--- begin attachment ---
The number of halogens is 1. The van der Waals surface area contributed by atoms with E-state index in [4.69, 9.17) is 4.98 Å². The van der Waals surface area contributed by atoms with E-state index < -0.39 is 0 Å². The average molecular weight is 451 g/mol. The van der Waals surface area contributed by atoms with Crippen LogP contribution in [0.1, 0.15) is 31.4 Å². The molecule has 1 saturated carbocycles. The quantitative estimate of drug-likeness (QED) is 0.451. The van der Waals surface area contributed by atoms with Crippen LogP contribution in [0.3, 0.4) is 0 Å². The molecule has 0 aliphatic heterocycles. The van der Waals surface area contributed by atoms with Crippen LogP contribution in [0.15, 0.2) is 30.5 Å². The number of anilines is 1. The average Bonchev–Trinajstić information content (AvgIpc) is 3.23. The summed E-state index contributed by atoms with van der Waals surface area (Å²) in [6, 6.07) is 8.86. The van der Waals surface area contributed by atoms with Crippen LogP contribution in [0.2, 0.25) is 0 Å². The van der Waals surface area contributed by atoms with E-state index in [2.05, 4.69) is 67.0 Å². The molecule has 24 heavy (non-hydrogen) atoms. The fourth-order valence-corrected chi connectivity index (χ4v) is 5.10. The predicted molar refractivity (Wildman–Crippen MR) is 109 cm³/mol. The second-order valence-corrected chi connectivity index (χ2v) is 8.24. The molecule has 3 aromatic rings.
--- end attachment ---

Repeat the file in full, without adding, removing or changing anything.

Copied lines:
The number of halogens is 1. The van der Waals surface area contributed by atoms with E-state index in [4.69, 9.17) is 4.98 Å². The van der Waals surface area contributed by atoms with E-state index < -0.39 is 0 Å². The average molecular weight is 451 g/mol. The van der Waals surface area contributed by atoms with Crippen LogP contribution in [0.1, 0.15) is 31.4 Å². The molecule has 1 saturated carbocycles. The quantitative estimate of drug-likeness (QED) is 0.451. The van der Waals surface area contributed by atoms with Crippen LogP contribution in [0.3, 0.4) is 0 Å². The molecule has 0 aliphatic heterocycles. The van der Waals surface area contributed by atoms with Crippen LogP contribution in [0.15, 0.2) is 30.5 Å². The number of anilines is 1. The average Bonchev–Trinajstić information content (AvgIpc) is 3.23. The summed E-state index contributed by atoms with van der Waals surface area (Å²) in [6, 6.07) is 8.86. The van der Waals surface area contributed by atoms with Crippen LogP contribution in [0.2, 0.25) is 0 Å². The van der Waals surface area contributed by atoms with E-state index in [2.05, 4.69) is 67.0 Å². The molecule has 24 heavy (non-hydrogen) atoms. The fourth-order valence-corrected chi connectivity index (χ4v) is 5.10. The predicted molar refractivity (Wildman–Crippen MR) is 109 cm³/mol. The second-order valence-corrected chi connectivity index (χ2v) is 8.24. The molecule has 3 aromatic rings.